White Feast

on April 30, 1997 by Lael Loewenstein
Print
   Like a time-released capsule, "White Feast" has a curious impact: The mpression it leaves on you after viewing is much stronger than the experience while watching it. You walk away feeling moved, yet for almost its entire 97 minutes you're trying to decipher a string of sometimes wordless and inexplicable images.
   The story, set in an unnamed Russian city, follows an old man, known simply as the Professor (Innokenty Smok-tunovsky), who approaches a local detective (Armen Dzhigarhanyan) to track someone—himself. The detective is to follow him, noting his every action, without asking questions. In a single day, the men trek through the city, visiting a bath house, a local open-air market, and a brothel where the Professor inds the daughter (a stunning Natalia Naumova) he lost contact with some time before. br>   Long stretches of action are silent, but director Vladimir Naumov and cinematographer Lomer Akhvlediany convey through metaphors the dilemma of a Russian populace struggling to define its identity in a country awash with change. Their symbols become clear: the Professor's imless wanderings, the long dark coat he will not shed—even in the bath house, his attraction to the densely populated and chaotic paintings of Breughel and Bosch. In a city eroding with decay yet blanketed with snow, the people are taunted by the deceptive mirage of capitalism and forced, ultimately, to assess their shattered dreams just as the professor assesses his own.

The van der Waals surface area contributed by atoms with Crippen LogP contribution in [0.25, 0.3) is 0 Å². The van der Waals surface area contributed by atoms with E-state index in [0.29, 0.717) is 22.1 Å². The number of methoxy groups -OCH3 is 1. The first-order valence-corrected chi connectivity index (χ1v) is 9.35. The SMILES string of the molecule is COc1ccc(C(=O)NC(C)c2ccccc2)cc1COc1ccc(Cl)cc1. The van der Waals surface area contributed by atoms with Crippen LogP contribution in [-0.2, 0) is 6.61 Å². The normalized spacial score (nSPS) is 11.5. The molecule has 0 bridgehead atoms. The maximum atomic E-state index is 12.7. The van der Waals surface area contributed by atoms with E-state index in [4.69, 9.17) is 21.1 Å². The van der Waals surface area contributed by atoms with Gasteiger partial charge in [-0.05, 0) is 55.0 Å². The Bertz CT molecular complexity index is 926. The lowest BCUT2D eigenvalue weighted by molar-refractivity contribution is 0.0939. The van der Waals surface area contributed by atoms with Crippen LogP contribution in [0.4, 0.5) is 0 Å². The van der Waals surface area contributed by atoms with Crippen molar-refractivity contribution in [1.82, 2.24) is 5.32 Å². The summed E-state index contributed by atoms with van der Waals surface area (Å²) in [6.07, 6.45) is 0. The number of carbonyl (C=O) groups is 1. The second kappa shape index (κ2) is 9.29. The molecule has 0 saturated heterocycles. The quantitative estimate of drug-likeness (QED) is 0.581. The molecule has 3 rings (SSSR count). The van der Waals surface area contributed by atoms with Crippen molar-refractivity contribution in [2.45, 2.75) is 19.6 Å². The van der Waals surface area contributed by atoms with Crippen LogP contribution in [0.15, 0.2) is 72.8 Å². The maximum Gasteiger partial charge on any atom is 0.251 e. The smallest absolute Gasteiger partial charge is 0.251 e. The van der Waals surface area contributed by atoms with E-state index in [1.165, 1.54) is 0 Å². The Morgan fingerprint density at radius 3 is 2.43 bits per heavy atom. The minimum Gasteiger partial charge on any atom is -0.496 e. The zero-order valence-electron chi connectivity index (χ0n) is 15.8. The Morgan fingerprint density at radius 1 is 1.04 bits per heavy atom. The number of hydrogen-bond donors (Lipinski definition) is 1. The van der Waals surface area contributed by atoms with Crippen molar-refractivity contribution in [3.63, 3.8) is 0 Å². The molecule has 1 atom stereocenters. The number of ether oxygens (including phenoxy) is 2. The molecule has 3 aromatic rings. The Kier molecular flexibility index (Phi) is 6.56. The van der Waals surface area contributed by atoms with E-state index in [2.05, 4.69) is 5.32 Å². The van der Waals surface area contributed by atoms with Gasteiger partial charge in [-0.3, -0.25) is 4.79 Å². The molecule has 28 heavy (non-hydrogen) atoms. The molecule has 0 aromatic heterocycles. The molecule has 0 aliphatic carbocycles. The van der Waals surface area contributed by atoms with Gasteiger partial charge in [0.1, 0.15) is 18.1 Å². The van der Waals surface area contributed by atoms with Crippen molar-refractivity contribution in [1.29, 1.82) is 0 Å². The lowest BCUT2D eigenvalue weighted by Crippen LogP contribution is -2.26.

With hushed, poetic and indelible images—like the films of Tarkovsky, Antonioni and Angelopoulos ("Ulysses' Gaze"), with whom writer Tonino Guerra has collaborated—"White Feast" quietly haunts you.    Starring Innokenty Smoktunovsky, Natalia Naumova and Armen Dzhigarhanyan. Directed by Vladimir Naumov. Written by Tonino Guerra and Vladimir Naumov. Produced by Vladimir Naumov and Alexandre Voulfov. No distributor set. Drama. Russian-language; subtitled. Not yet rated. Running time: 97 min. Screened at the San Francisco fest.
Tags: No Tags
Print

read all Reviews »


0 Comments

No comments were posted.

What do you think?